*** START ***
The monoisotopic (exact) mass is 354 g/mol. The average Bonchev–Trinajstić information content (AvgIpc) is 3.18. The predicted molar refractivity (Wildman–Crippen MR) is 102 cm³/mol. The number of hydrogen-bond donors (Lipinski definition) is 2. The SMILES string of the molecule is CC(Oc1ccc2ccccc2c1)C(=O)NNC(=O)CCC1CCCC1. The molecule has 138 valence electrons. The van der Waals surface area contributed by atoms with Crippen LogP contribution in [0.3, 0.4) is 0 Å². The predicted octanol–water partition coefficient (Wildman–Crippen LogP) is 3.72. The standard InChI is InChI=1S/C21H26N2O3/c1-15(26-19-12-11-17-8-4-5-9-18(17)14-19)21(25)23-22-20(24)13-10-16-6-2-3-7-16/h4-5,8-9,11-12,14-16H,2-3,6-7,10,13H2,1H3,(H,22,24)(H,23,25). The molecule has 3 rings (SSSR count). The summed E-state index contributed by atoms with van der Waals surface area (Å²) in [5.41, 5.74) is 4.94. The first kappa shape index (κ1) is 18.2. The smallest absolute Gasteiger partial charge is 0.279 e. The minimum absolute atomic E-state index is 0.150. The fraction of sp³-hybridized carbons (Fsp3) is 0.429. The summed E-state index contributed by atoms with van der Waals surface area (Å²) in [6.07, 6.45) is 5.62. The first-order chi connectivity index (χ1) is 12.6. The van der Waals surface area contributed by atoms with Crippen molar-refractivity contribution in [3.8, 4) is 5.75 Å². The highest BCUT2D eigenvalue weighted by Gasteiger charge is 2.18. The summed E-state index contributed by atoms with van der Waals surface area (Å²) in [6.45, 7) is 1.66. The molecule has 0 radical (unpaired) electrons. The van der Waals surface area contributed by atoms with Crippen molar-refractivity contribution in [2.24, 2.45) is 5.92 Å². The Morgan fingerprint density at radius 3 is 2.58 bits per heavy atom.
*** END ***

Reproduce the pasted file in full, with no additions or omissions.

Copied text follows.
The monoisotopic (exact) mass is 354 g/mol. The average Bonchev–Trinajstić information content (AvgIpc) is 3.18. The predicted molar refractivity (Wildman–Crippen MR) is 102 cm³/mol. The number of hydrogen-bond donors (Lipinski definition) is 2. The SMILES string of the molecule is CC(Oc1ccc2ccccc2c1)C(=O)NNC(=O)CCC1CCCC1. The molecule has 138 valence electrons. The van der Waals surface area contributed by atoms with Crippen LogP contribution in [0.3, 0.4) is 0 Å². The predicted octanol–water partition coefficient (Wildman–Crippen LogP) is 3.72. The standard InChI is InChI=1S/C21H26N2O3/c1-15(26-19-12-11-17-8-4-5-9-18(17)14-19)21(25)23-22-20(24)13-10-16-6-2-3-7-16/h4-5,8-9,11-12,14-16H,2-3,6-7,10,13H2,1H3,(H,22,24)(H,23,25). The molecule has 3 rings (SSSR count). The summed E-state index contributed by atoms with van der Waals surface area (Å²) in [5.41, 5.74) is 4.94. The first kappa shape index (κ1) is 18.2. The smallest absolute Gasteiger partial charge is 0.279 e. The minimum absolute atomic E-state index is 0.150. The fraction of sp³-hybridized carbons (Fsp3) is 0.429. The summed E-state index contributed by atoms with van der Waals surface area (Å²) in [6.07, 6.45) is 5.62. The first-order chi connectivity index (χ1) is 12.6. The van der Waals surface area contributed by atoms with Crippen molar-refractivity contribution in [3.8, 4) is 5.75 Å². The highest BCUT2D eigenvalue weighted by Gasteiger charge is 2.18. The summed E-state index contributed by atoms with van der Waals surface area (Å²) in [6.45, 7) is 1.66. The molecule has 0 radical (unpaired) electrons. The van der Waals surface area contributed by atoms with Crippen molar-refractivity contribution in [2.24, 2.45) is 5.92 Å². The Morgan fingerprint density at radius 3 is 2.58 bits per heavy atom.